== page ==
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Stalking The Blue-Eyed Scallop (19640101) Paperback – March 22, 2005


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Frequently Bought Together

Stalking The Blue-Eyed Scallop (19640101) + Stalking The Wild Asparagus + Stalking The Healthful Herbs (19660101)
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Product Details

  • Series: 19640101
  • Paperback: 332 pages
  • Publisher: Alan C. Hood & Company, Inc.; Reprint edition (March 22, 2005)
  • Language: English
  • ISBN-10: 0911469052
  • ISBN-13: 978-0911469059
  • Product Dimensions: 8.2 x 5.5 x 1.2 inches
  • Shipping Weight: 8.8 ounces (View shipping rates and policies)
  • Average Customer Review: 4.6 out of 5 stars  See all reviews (8 customer reviews)
  • Amazon Best Sellers Rank: #276,391 in Books (See Top 100 in Books)

Editorial Reviews

Review

"“(Gibbons) shows how to identify and render palatable some forms not commonly considered food items in this country, such as periwinkles, chitons, dog whelks, goose barnacles, and wild seaside plants, in addition to, of course, the more common shellfish. Those who share Gibbon’s own love for the seashore will be anxious to start nibbling away after reading this.”
Vincent Caccese, Library Journal "

From the Publisher

Euell Gibbons tells how to forage for wild food in every coastal area of North America. Filled with accurate line drawings to aid in identifying crabs, mussels, clams and numerous other shellfish, the book also abounds in recipes and cooking tips all the way from varieties of bouillabaisse, chowders and clambakes to simple Epicurean treats such as boiled periwinkles dipped in melted butter.

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Customer Reviews

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Most Helpful Customer Reviews

14 of 14 people found the following review helpful By goosefish on May 25, 2003
Format: Paperback
With much enthusiasm, Euell relates stories of his seaside foraging. No prejudices color his opinion of what is edible. Cockles, Pen Shells, Coquina Clams... nothing escapes Gibbons' palate. Often, his "insider" information is priceless, e.g. how to remove a stone crab from its burrow without getting nipped; how to procure a harvest of the elusive but sweet Eastern Razor Clam; what to look for in Gulls' behavior to find surf clams...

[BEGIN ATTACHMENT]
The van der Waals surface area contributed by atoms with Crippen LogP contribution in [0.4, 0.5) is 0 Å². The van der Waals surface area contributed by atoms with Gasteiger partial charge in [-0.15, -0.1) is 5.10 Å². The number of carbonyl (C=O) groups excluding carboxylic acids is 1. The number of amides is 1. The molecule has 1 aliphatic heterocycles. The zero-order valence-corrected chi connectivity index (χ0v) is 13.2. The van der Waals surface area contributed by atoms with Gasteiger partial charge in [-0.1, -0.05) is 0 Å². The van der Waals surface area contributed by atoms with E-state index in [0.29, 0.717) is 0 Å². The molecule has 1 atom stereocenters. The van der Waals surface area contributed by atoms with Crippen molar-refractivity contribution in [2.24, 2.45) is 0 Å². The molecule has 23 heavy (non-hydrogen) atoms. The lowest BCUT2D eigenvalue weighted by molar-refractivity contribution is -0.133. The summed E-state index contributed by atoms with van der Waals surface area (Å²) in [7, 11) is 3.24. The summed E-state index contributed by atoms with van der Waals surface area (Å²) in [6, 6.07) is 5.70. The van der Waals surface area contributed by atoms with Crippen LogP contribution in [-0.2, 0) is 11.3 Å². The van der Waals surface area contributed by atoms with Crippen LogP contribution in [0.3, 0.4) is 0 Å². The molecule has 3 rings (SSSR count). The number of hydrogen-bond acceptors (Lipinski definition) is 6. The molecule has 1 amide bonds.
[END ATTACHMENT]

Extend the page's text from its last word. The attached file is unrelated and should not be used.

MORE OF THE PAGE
One drawback: details are sometimes sparse as to how to find some of the clams discussed. I have yet to find a single living cockle or razor clam, despite having read those chapters repeatedly, over several years. I suspect it was intentional on Euell's part; to keep his foraging disciples from taking too much from the sea, he obfuscated somewhat. Regardless, this book thoroughly deserves attention.
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9 of 9 people found the following review helpful By Old Sawdust on April 24, 2009
Format: Paperback Verified Purchase
This is my third Gibbons book. I have loved them all. Even though they were all written in the 1960's the information contained inside remains very interesting and entertaining. I would highly recommend all three of them. I did, however, enjoy "Stalking the Wild Asparagus" and "Stalking the Wild Herbs" more than this one. If you can only buy one, I'd recommend "Stalking the Wild Asparagus" as my first choice.
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6 of 6 people found the following review helpful By Randy J. Mercurio on December 4, 2009
Format: Paperback Verified Purchase
I concur with goosefish's review. This is an inspiring book that Euell Gibbons compiled and it makes you want to run to the shore looking for all of this stuff. If you are a serious forager this book should be in your library. Gibbons covers crabs, clams, oysters, mussels, scallops, shrimp, lobster, even seaweeds like kelp and other plants found by the sea. Depending on where you live you may need a license for taking some of these food items so be careful (I know...sigh!) but the fun you'll have when you find stuff is worth it especially if you can get more food than the license costs (that's the idea anyway). From his encouraging stories and lore to finding, identifying, preparing, recipes and other entertaining ideas you'll sure enjoy this read. In general, it's hard to confuse many of the crustaceans and bivalves he mentions but I suggest at least one other identification guide as a cross reference and supplement for ID'ing the seaweeds and other plants because you really don't want to make a mistake here. You may find some of the recipes a little unhealthy because Gibbons liked to use a lot of saturated fats like bacon lard and butter for cooking. You either don't care about this or you'll find a way to replace his suggestions with healthier choices.
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8 of 9 people found the following review helpful By Charlee Gribbon on February 28, 2000
Format: Paperback
Great author, great writing and great recipes.. This book is sure to be an adventure in cooking and an adventure on the border of the sea.
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